TL;DR - it doesn't have to be deep and meaningful, just get a feel for the kind of art or motifs you like, find a good artist and go for it.
posted by corvine at 2:01 PM on January 24, 2012 [1 favorite]


Illuminated manuscripts provide good inspiration for this sort of thing. Many of them have excellent swirly flowers and vines and things in the margins, like this one for example.
posted by Pallas Athena at 2:02 PM on January 24, 2012


*Grin* Audubon ftw!
I also looked at Pinterest, watercolor paintings, and an extremely heavy Naturalists' World type book in Barnes & Noble with beautiful art that seemed halfway between science and children's book illustrations.

I brought with me 3 or 4 printed examples of what I wanted and awkwardly described a couple elements that stood out to me. Don't underestimate that your artist will probably realize the idea of what you're going for even if it's not fully fleshed out in your mind yet.

Now I have a beautiful octopus with purple and blue tentacles, tons of little detailed pink suckers, and a bright yellow eye. It covers my shoulder and writhes somewhat down my arm, reaches out a little past my shoulder blade, and brushes delicately an inch or so along my collar bone, a little curlicue reaching past most shirt and dress necklines that seems to wave and say, "hey, how's it goin'?"
posted by DisreputableDog at 2:44 PM on January 24, 2012


If you're truly a blank slate you can retroengineer it a bit and research artists first. Most good artists in your area will have portfolios online, and oftentimes looking through them can give you ideas of what they do well, which can give you inspiration and inform your design.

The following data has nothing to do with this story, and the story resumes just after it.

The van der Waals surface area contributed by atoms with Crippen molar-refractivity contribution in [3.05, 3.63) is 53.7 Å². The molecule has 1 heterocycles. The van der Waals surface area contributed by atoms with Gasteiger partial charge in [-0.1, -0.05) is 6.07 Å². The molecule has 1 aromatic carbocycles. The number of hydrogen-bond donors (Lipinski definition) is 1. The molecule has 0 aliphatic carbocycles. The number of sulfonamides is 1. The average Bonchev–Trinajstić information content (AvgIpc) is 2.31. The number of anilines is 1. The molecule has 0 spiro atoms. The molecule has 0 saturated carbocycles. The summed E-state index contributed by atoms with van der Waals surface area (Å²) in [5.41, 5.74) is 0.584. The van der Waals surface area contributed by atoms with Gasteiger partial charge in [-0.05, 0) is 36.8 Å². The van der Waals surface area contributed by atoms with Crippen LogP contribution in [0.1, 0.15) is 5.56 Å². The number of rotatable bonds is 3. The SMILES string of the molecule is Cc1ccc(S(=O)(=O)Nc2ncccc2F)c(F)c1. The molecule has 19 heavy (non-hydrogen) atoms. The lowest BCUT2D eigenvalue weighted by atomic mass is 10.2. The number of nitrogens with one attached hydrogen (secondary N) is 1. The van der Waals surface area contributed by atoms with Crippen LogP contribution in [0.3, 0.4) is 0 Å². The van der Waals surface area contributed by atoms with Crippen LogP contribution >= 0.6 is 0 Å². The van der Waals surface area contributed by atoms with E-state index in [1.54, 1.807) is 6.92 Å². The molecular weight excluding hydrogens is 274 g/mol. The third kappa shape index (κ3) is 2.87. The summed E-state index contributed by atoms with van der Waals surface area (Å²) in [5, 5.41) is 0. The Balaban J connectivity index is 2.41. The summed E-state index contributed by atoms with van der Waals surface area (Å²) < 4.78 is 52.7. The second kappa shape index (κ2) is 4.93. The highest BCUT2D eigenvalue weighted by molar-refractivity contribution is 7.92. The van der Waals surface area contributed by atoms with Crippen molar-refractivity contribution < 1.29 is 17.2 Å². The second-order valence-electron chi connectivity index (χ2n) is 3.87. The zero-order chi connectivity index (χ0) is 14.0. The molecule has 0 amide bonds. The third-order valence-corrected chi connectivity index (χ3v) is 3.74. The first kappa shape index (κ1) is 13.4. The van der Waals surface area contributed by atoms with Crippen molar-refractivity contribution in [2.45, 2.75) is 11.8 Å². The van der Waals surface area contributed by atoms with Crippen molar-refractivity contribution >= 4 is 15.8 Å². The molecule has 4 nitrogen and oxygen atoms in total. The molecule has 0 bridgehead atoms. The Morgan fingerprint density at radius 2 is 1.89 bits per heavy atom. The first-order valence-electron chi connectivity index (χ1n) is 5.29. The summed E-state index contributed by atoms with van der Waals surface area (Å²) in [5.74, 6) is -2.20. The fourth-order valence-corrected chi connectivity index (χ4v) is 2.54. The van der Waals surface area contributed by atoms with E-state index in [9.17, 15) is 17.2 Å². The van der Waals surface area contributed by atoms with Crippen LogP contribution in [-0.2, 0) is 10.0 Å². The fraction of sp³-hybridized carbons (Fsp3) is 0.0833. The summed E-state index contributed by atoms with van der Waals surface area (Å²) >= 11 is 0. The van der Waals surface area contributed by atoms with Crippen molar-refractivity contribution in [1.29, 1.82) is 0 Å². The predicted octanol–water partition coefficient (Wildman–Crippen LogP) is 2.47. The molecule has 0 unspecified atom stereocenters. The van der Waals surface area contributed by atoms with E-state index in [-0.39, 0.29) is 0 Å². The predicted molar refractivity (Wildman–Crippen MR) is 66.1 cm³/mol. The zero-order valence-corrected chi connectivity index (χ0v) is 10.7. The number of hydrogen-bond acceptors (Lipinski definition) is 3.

Make note of elements you like and talk about them with the artist. Any artist worth his/her ink will work with you to put together a sketch and fill out your vision, and you probably should be able to have a consultation beforehand, especially if it's a big or intricate piece.

You specifically asked for anecdata, so: my mom and I wanted similar tattoos, but we weren't sure specifically what to get. We paged through portfolios and both fell in love with one guy who did beautiful floral work. So now I have a big old flower on my hip and she has a slightly smaller one on her calf in a different color. Is it a formulaic thing to get a tattoo of? Sure, but we've both been told independently that our tattoos look like Impressionist pastels, and I love seeing mine every morning when I get dressed. I wouldn't change a thing. Don't get hung up on the meaning. It's fine to want a beautiful tattoo for its own sake.
posted by superfluousm at 2:59 PM on January 24, 2012